This example demonstrates the differences between the functions MODWT and MODWTMRA. The MODWT partitions a signal's energy across detail coefficients and scaling coefficients. The MODWTMRA projects a signal onto wavelet subspaces and a scaling subspace.

Choose the sym6 wavelet. Load and plot an electrocardiogram (ECG) signal. The sampling frequency for the ECG signal is 180 hertz. The data are taken from Percival and Walden (2000), p.125 (data originally provided by William Constantine and Per Reinhall, University of Washington).

t = (0:numel(wecg)-1)/180;
wv = 'sym6';
plot(t,wecg)
grid on
title(['Signal Length = ',num2str(numel(wecg))])
xlabel('Time (s)')
ylabel('Amplitude') Take the MODWT of the signal.

wtecg = modwt(wecg,wv);

The input data are samples of a function $f\left(x\right)$ evaluated at $N$-many time points. The function can be expressed as a linear combination of the scaling function $\varphi \left(x\right)$ and wavelet $\psi \left(x\right)$at varying scales and translations: $f\left(x\right)=\sum _{k=0}^{N-1}{c}_{k}\phantom{\rule{0.16666666666666666em}{0ex}}{2}^{-{J}_{0}/2}\varphi \left({2}^{-{J}_{0}}\phantom{\rule{0.16666666666666666em}{0ex}}x-k\right)+\sum _{j=1}^{{J}_{0}}{f}_{j}\left(x\right)$ where ${f}_{j}\left(x\right)=\sum _{k=0}^{N-1}{d}_{j,k}\phantom{\rule{0.16666666666666666em}{0ex}}{2}^{-j/2}\phantom{\rule{0.16666666666666666em}{0ex}}\psi \left({2}^{-j}x-k\right)$ and ${J}_{0}$ is the number of levels of wavelet decomposition. The first sum is the coarse scale approximation of the signal, and the ${f}_{j}\left(x\right)$ are the details at successive scales. MODWT returns the $N$-many coefficients $\left\{{c}_{k}\right\}$and the $\left({J}_{0}×N\right)$-many detail coefficients $\left\{{d}_{j,k}\right\}$ of the expansion. Each row in wtecg contains the coefficients at a different scale.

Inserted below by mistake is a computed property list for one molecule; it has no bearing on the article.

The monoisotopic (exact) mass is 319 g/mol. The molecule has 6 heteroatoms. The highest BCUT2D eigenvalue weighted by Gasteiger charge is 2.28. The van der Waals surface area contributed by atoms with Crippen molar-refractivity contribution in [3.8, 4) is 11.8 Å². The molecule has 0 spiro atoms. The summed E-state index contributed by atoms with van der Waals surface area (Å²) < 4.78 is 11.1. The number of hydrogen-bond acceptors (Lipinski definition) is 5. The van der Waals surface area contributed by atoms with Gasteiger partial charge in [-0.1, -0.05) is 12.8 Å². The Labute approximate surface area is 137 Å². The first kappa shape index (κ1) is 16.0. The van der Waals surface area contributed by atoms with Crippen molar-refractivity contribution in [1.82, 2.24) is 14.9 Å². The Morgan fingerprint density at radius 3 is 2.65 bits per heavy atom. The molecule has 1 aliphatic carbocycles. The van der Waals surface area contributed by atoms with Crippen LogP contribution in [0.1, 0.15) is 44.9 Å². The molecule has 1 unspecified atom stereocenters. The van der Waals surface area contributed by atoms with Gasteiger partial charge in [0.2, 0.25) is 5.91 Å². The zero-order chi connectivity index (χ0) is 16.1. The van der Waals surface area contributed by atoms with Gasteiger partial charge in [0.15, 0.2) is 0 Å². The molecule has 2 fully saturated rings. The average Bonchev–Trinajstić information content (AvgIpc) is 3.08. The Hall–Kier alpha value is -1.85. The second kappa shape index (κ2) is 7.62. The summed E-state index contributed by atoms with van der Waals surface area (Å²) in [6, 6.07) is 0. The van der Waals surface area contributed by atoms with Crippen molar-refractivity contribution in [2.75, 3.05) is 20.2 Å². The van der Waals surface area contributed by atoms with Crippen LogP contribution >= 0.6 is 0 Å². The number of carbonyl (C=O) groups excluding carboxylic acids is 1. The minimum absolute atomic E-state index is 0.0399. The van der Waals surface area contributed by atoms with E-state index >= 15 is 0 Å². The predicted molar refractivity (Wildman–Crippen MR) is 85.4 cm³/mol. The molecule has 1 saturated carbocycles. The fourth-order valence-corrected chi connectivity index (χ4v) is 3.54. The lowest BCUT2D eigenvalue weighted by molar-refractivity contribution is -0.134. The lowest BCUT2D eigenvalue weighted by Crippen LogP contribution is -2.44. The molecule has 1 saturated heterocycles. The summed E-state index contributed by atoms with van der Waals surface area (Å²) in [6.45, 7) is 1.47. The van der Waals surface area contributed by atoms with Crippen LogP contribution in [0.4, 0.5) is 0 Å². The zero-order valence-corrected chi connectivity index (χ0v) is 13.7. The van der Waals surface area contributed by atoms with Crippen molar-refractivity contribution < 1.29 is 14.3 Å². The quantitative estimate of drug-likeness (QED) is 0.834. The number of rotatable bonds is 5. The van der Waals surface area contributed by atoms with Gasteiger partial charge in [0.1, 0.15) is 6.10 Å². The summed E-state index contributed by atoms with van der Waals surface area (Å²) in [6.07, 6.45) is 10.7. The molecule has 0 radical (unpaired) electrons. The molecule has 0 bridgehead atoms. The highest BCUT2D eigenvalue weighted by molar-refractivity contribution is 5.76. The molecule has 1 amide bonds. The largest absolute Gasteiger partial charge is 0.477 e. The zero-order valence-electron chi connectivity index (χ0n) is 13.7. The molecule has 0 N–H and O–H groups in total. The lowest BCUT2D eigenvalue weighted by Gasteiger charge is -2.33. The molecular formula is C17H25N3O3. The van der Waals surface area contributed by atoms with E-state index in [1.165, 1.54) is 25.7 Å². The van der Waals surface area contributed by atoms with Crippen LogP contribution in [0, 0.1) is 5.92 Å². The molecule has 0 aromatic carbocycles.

When taking the MODWT of a signal of length $N$, there are $\text{floor}\left({\mathrm{log}}_{2}\left(N\right)\right)$-many levels of decomposition (by default). Detail coefficients are produced at each level. Scaling coefficients are returned only for the final level. In this example, since $N=2048$, ${J}_{0}=\text{floor}\left(\mathrm{log}2\left(2048\right)\right)=11$ and the number of rows in wtecg is ${J}_{0}+1=11+1=12$.

The MODWT partitions the energy across the various scales and scaling coefficients: ${||X||}^{2}=\sum _{j=1}^{{J}_{0}}{||{W}_{j}||}^{2}+{||{V}_{{J}_{0}}||}^{2}$ where $X$ is the input data, ${W}_{j}$ are the detail coefficients at scale $j$, and ${V}_{{J}_{0}}$ are the final-level scaling coefficients.

Compute the energy at each scale, and evaluate their sum.

energy_by_scales = sum(wtecg.^2,2);
Levels = {'D1';'D2';'D3';'D4';'D5';'D6';'D7';'D8';'D9';'D10';'D11';'A11'};
energy_table = table(Levels,energy_by_scales);
disp(energy_table)
Levels     energy_by_scales
_______    ________________

{'D1' }         14.063
{'D2' }         20.612
{'D3' }         37.716
{'D4' }         25.123
{'D5' }         17.437
{'D6' }         8.9852
{'D7' }         1.2906
{'D8' }         4.7278
{'D9' }         12.205
{'D10'}         76.428
{'D11'}         76.268
{'A11'}         3.4192
energy_total = varfun(@sum,energy_table(:,2))
energy_total=table
sum_energy_by_scales
____________________

298.28

Confirm the MODWT is energy-preserving by computing the energy of the signal and comparing it with the sum of the energies over all scales.

energy_ecg = sum(wecg.^2);
max(abs(energy_total.sum_energy_by_scales-energy_ecg))
ans = 7.4402e-10

Take the MODWTMRA of the signal.

mraecg = modwtmra(wtecg,wv);

MODWTMRA returns the projections of the function $f\left(x\right)$ onto the various wavelet subspaces and final scaling space. That is, MODWTMRA returns $\sum _{k=0}^{N-1}{c}_{k}\phantom{\rule{0.16666666666666666em}{0ex}}{2}^{-{J}_{0}/2}\varphi \left({2}^{-{J}_{0}}\phantom{\rule{0.16666666666666666em}{0ex}}x-k\right)$and the ${J}_{0}$-many $\left\{{f}_{j}\left(x\right)\right\}$evaluated at $N$-many time points. Each row in mraecg is a projection of $f\left(x\right)$ onto a different subspace. This means the original signal can be recovered by adding all the projections. This is not true in the case of the MODWT. Adding the coefficients in wtecg will not recover the original signal.